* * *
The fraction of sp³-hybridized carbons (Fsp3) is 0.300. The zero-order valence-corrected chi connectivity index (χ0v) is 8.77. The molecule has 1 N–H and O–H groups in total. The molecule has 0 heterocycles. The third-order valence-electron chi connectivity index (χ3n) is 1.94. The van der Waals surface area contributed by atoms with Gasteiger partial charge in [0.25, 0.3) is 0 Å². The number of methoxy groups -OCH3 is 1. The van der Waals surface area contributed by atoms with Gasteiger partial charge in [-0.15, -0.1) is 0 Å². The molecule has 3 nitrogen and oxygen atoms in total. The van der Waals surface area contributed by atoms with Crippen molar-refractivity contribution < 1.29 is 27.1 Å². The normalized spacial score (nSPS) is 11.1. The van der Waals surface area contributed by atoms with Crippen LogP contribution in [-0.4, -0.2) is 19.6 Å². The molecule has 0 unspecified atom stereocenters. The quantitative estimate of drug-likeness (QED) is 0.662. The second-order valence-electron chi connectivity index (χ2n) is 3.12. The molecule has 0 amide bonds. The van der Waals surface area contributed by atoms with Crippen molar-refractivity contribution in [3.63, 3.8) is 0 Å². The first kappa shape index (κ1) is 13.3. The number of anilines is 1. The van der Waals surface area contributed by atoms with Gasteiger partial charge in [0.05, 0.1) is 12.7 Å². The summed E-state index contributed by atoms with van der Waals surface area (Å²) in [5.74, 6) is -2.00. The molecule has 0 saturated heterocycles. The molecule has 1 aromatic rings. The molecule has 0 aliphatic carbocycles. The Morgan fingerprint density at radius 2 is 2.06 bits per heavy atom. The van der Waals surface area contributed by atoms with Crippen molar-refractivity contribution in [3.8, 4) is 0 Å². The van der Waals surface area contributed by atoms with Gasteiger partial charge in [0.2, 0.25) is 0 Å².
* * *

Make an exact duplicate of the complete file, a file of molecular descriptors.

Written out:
The fraction of sp³-hybridized carbons (Fsp3) is 0.300. The zero-order valence-corrected chi connectivity index (χ0v) is 8.77. The molecule has 1 N–H and O–H groups in total. The molecule has 0 heterocycles. The third-order valence-electron chi connectivity index (χ3n) is 1.94. The van der Waals surface area contributed by atoms with Gasteiger partial charge in [0.25, 0.3) is 0 Å². The number of methoxy groups -OCH3 is 1. The van der Waals surface area contributed by atoms with Gasteiger partial charge in [-0.15, -0.1) is 0 Å². The molecule has 3 nitrogen and oxygen atoms in total. The van der Waals surface area contributed by atoms with Crippen molar-refractivity contribution < 1.29 is 27.1 Å². The normalized spacial score (nSPS) is 11.1. The van der Waals surface area contributed by atoms with Crippen LogP contribution in [-0.4, -0.2) is 19.6 Å². The molecule has 0 unspecified atom stereocenters. The quantitative estimate of drug-likeness (QED) is 0.662. The second-order valence-electron chi connectivity index (χ2n) is 3.12. The molecule has 0 amide bonds. The van der Waals surface area contributed by atoms with Crippen molar-refractivity contribution in [3.63, 3.8) is 0 Å². The first kappa shape index (κ1) is 13.3. The number of anilines is 1. The van der Waals surface area contributed by atoms with Gasteiger partial charge in [0.05, 0.1) is 12.7 Å². The summed E-state index contributed by atoms with van der Waals surface area (Å²) in [5.74, 6) is -2.00. The molecule has 0 saturated heterocycles. The molecule has 1 aromatic rings. The molecule has 0 aliphatic carbocycles. The Morgan fingerprint density at radius 2 is 2.06 bits per heavy atom. The van der Waals surface area contributed by atoms with Crippen molar-refractivity contribution in [3.8, 4) is 0 Å². The van der Waals surface area contributed by atoms with Gasteiger partial charge in [0.2, 0.25) is 0 Å².